10. 10. Original Dialectica Categories (V. de Paiva, 1987) Suppose that we have a category C, with finite limits, interpreting some type theory. The category Dial(C) has as objects triples A = (U, X , α), where U, X are objects of C and α is a sub-object of U × X , that is a monic in Sub(U × X ). A map from A = (U, X , α) to B = (V , Y , β ) is a pair of maps (f , F ) in C, f : U → V , F : U × X → Y such that α(u, F (u, y )) ≤ β (f (u), y) The predicate α is not symmetric: read (U, X , α) as ∃u.∀x.α(u, x), a proposition in the image of the Dialectica interpretation. The functionals f and F correspond to the dialectica interpretation of implication.
  11. 11. Original Dialectica Categories My thesis has four chapters, four main definitions and four main theorems. The first two chapters are about the “original” dialectica categories. Theorem (V de Paiva, 1987) If C is a ccc with stable, disjoint coproducts, then Dial(C) has products, tensor products, units and a linear function space (1, ×, ⊗, I, →) and Dial(C) is symmetric monoidal closed. This means that Dial(C) models Intuitionistic Linear Logic (ILL) without modalities. How to get modalities? Need to define a special comonad and lots of work to prove theorem 2...
  12. 12. Original Dialectica Categories !A must satisfy !A →!A⊗!A, !A ⊗ B →!A, !A → A and !A →!!A, together with several equations relating them. The point is to define a comonad such that its coalgebras are commutative comonoids and the coalgebra and the comonoid structure interact nicely. Theorem (V de Paiva, 1987) Given C a cartesian closed category with free monoids (satisfying certain conditions), we can define a comonad T on Dial(C) such that its Kleisli category Dial(C)T is cartesian closed. Define T by saying A = (U, X , α) goes to (U, X ∗ , α ∗ ) where X ∗ is the free commutative monoid on X and α ∗ is the multiset version of α. Loads of calculations prove that the linear logic modalitiy ! is well-defined and we obtain a full model of ILL and IL, a posteriori of CLL. Construction generalized in many ways, cf. dePaiva, TAC, 2006.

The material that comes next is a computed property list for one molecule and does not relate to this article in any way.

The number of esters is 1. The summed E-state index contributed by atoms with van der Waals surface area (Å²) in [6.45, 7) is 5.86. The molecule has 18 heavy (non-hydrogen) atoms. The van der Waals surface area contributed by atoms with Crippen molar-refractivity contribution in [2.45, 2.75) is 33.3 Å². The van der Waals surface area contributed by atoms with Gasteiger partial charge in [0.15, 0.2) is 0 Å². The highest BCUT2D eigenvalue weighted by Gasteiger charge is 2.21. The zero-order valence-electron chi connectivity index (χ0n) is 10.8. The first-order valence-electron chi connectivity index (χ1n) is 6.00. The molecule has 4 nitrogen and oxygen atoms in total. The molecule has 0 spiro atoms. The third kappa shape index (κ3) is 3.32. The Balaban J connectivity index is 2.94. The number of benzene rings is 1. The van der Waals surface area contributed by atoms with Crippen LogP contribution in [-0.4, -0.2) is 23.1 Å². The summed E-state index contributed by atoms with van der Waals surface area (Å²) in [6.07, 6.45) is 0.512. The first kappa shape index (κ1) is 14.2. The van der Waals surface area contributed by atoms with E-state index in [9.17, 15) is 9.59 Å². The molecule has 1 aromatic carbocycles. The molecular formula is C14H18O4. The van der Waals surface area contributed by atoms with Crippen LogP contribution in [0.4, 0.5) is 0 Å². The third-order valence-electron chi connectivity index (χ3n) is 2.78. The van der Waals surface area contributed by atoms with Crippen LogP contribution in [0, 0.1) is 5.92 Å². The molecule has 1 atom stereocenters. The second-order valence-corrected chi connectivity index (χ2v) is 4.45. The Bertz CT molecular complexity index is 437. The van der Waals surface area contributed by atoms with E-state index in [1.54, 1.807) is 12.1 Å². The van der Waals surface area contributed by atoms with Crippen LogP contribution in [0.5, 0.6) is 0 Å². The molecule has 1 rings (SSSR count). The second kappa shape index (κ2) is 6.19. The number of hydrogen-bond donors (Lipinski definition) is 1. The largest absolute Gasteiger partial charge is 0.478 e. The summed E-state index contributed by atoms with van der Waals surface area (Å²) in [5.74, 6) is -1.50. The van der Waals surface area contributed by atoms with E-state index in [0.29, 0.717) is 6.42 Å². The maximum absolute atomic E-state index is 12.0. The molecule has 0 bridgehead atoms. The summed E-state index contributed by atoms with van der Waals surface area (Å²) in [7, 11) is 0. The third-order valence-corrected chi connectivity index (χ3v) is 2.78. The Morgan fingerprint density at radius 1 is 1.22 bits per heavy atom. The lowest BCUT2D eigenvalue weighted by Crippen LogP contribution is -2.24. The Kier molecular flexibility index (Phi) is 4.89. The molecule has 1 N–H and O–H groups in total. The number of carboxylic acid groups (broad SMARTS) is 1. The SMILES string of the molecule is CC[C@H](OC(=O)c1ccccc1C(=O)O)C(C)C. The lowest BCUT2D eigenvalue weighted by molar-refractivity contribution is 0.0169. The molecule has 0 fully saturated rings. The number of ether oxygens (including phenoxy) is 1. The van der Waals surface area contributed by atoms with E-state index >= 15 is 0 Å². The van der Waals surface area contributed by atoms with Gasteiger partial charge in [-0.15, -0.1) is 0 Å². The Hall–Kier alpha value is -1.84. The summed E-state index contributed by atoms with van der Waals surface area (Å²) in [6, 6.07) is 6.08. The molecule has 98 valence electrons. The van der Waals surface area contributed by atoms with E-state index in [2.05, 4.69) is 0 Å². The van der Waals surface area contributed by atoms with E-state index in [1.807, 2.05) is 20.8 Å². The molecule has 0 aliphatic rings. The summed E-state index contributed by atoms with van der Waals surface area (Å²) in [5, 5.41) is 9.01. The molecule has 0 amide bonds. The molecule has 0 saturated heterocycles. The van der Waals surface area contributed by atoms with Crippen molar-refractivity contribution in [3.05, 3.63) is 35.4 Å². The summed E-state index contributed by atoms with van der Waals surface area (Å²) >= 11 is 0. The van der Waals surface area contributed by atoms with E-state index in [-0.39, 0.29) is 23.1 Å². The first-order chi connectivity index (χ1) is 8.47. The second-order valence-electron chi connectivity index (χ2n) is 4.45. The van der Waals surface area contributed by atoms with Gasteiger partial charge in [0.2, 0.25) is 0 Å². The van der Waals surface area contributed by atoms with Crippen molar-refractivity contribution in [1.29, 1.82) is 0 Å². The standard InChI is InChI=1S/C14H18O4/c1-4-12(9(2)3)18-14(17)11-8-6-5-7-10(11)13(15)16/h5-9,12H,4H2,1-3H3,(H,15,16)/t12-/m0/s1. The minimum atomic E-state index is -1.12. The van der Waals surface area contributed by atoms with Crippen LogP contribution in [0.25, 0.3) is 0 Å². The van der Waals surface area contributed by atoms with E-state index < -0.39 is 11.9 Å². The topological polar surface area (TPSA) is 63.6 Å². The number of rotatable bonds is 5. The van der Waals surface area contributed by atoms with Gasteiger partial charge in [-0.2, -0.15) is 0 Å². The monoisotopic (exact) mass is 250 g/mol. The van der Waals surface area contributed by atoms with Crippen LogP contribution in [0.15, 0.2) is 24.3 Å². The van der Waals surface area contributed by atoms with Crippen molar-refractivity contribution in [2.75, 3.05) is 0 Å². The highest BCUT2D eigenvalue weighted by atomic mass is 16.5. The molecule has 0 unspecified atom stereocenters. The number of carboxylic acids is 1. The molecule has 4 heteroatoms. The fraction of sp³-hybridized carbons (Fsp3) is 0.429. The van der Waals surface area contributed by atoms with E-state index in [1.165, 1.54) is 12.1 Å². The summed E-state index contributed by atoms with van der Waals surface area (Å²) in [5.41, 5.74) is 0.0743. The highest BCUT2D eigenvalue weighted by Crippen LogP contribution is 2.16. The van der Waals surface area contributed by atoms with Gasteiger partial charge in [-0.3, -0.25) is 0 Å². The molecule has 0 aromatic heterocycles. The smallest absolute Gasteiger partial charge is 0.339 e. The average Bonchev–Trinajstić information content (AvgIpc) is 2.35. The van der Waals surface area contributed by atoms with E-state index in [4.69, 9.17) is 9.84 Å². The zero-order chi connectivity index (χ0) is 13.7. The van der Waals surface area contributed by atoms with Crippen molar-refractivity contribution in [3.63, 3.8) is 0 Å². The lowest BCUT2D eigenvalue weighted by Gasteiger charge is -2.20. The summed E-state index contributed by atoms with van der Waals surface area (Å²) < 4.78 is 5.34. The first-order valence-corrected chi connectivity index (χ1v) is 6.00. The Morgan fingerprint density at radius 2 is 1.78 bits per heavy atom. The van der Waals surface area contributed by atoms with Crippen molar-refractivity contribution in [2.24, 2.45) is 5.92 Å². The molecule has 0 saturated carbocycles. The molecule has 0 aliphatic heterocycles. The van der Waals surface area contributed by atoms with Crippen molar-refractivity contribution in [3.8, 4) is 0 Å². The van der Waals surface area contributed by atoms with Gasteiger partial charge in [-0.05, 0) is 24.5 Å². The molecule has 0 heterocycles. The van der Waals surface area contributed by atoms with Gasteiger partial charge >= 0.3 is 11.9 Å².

13. 13. Fibrational Dialectica (M. Hyland, 2002) Given C a category with finite limits and a pre-ordered fibration p : E → C with for each I in C, a preordered collection of predicates E(I) = (E(I), ), construct a category Dial(p). The objects A of Dial(p) are triples (U, X , α) where U, X are objects in C and α is in E(U × X ). Maps in Dial(p) are pairs of maps in C,(f , F ) in C, f : U → V , F : U × X → Y such that α(u, F (u, y)) β (f (u), y) Theorem (Hyland, 2002) If C is a CCC and p : E → C is (pre-ordered) fibered cartesian closed then Dial(p) is symmetric monoidal closed. ∼ If, moreover, C has finite, distributive coproducts and E(0) = 1 and the injections X → X + Y and Y → X + Y induce an equivalence E(X + Y ) ≡ E(X ) × E(Y ) then Dial(p) has finite products. This is a generalization of the original Dialectica categories, where the fibration is the subobject fibration.
  14. 14. Categorical Logic in slogans “categorical model theory” or “categorical proof theory”? Categorical model theory: model theory, where models are categories, instead of sets. Categorical proof theory: models are categories, propositions are objects, derivations are arrows in the category. concept of two different proofs being ‘the same’ Logic connectives correspond to structure in the categories, Lawvere and Lambek in the 60’s. Textbook: Lambek and Scott “Introduction to higher order categorical logic”, 1986. Main example: Intuitionistic propositional logic modeled as Cartesian Closed Categories (CCCs). Works for first-order intuitionistic logic too, models are hyperdoctrines
  15. 15. Fibrations for Dummies Fibrations can be used for modeling several kinds of type theories. Too complicated, perhaps? Intuition: given a set I, consider the I-indexed family of sets (Xi )i∈I or X (i), for each i in I. Want something similar where instead of indexing sets, we have a base category B, creating a “family of objects of a category indexed by objects I in the base category B” There are two “equivalent” ways of doing this, using “indexed categories” or “fibrations”. A fibration is a structure p : E → B, where p is a functor and E, B are categories, satisfying certain axioms. Think of B as Sets and E as Fam(Sets) where Fam(Sets) is the category where objects are families of sets {Xi }i∈I , I and Xi are sets. Maps from f : {Xi }i∈I → {Yj }j∈J consist of a function φ : I → J (a re-indexing function) together with a family of maps {fi : Xi → Yφ (i) }i∈I